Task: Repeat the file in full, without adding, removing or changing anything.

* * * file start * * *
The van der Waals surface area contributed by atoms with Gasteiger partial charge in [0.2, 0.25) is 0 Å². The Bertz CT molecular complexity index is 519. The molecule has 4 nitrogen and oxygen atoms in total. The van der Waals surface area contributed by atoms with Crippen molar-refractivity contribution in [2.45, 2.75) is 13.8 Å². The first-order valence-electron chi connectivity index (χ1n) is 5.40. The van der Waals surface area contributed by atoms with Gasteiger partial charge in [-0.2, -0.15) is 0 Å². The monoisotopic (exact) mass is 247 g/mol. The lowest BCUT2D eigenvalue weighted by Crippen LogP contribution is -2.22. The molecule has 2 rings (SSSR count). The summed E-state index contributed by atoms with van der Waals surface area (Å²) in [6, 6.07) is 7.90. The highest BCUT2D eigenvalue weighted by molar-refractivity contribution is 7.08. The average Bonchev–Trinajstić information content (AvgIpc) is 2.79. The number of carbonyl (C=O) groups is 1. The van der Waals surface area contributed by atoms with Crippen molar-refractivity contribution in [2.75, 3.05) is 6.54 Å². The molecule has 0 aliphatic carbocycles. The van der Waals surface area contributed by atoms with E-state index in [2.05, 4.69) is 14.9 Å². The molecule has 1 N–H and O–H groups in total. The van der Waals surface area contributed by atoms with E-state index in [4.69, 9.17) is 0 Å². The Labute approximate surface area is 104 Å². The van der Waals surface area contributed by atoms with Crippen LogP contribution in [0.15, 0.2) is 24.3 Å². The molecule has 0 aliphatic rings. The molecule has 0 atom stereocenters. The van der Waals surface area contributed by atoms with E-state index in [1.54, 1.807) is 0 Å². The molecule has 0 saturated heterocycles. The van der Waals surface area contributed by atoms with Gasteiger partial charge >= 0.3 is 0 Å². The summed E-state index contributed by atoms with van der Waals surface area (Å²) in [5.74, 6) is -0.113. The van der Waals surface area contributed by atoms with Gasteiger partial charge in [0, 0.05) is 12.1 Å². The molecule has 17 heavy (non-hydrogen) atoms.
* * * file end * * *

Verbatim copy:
The van der Waals surface area contributed by atoms with Gasteiger partial charge in [0.2, 0.25) is 0 Å². The Bertz CT molecular complexity index is 519. The molecule has 4 nitrogen and oxygen atoms in total. The van der Waals surface area contributed by atoms with Crippen molar-refractivity contribution in [2.45, 2.75) is 13.8 Å². The first-order valence-electron chi connectivity index (χ1n) is 5.40. The van der Waals surface area contributed by atoms with Gasteiger partial charge in [-0.2, -0.15) is 0 Å². The monoisotopic (exact) mass is 247 g/mol. The lowest BCUT2D eigenvalue weighted by Crippen LogP contribution is -2.22. The molecule has 2 rings (SSSR count). The summed E-state index contributed by atoms with van der Waals surface area (Å²) in [6, 6.07) is 7.90. The highest BCUT2D eigenvalue weighted by molar-refractivity contribution is 7.08. The average Bonchev–Trinajstić information content (AvgIpc) is 2.79. The number of carbonyl (C=O) groups is 1. The van der Waals surface area contributed by atoms with Crippen molar-refractivity contribution in [2.75, 3.05) is 6.54 Å². The molecule has 0 aliphatic carbocycles. The van der Waals surface area contributed by atoms with E-state index in [2.05, 4.69) is 14.9 Å². The molecule has 1 N–H and O–H groups in total. The van der Waals surface area contributed by atoms with E-state index in [4.69, 9.17) is 0 Å². The Labute approximate surface area is 104 Å². The van der Waals surface area contributed by atoms with Crippen LogP contribution in [0.15, 0.2) is 24.3 Å². The molecule has 0 aliphatic rings. The molecule has 0 atom stereocenters. The van der Waals surface area contributed by atoms with E-state index in [1.54, 1.807) is 0 Å². The molecule has 0 saturated heterocycles. The van der Waals surface area contributed by atoms with Gasteiger partial charge >= 0.3 is 0 Å². The summed E-state index contributed by atoms with van der Waals surface area (Å²) in [5.74, 6) is -0.113. The van der Waals surface area contributed by atoms with Gasteiger partial charge in [0, 0.05) is 12.1 Å². The molecule has 17 heavy (non-hydrogen) atoms.